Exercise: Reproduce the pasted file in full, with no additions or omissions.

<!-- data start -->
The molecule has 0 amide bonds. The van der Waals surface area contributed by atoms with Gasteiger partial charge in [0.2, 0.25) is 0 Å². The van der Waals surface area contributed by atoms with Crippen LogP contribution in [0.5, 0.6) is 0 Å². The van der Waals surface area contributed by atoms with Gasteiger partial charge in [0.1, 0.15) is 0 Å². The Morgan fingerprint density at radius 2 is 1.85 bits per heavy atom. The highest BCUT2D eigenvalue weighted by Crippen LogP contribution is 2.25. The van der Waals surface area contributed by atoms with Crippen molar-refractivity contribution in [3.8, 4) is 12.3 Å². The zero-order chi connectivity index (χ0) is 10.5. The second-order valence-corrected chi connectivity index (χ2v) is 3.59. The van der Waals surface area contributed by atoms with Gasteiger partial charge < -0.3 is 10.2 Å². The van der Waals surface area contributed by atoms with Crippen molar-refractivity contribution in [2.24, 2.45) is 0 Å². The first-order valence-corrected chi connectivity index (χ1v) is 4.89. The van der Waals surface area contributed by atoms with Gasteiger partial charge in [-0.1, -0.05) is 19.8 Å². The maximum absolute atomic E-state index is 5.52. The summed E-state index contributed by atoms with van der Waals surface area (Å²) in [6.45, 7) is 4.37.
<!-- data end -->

The molecule has 0 amide bonds. The van der Waals surface area contributed by atoms with Gasteiger partial charge in [0.2, 0.25) is 0 Å². The van der Waals surface area contributed by atoms with Crippen LogP contribution in [0.5, 0.6) is 0 Å². The van der Waals surface area contributed by atoms with Gasteiger partial charge in [0.1, 0.15) is 0 Å². The Morgan fingerprint density at radius 2 is 1.85 bits per heavy atom. The highest BCUT2D eigenvalue weighted by Crippen LogP contribution is 2.25. The van der Waals surface area contributed by atoms with Crippen molar-refractivity contribution in [3.8, 4) is 12.3 Å². The zero-order chi connectivity index (χ0) is 10.5. The second-order valence-corrected chi connectivity index (χ2v) is 3.59. The van der Waals surface area contributed by atoms with Gasteiger partial charge < -0.3 is 10.2 Å². The van der Waals surface area contributed by atoms with Crippen molar-refractivity contribution in [2.24, 2.45) is 0 Å². The first-order valence-corrected chi connectivity index (χ1v) is 4.89. The van der Waals surface area contributed by atoms with Gasteiger partial charge in [-0.1, -0.05) is 19.8 Å². The maximum absolute atomic E-state index is 5.52. The summed E-state index contributed by atoms with van der Waals surface area (Å²) in [6.45, 7) is 4.37.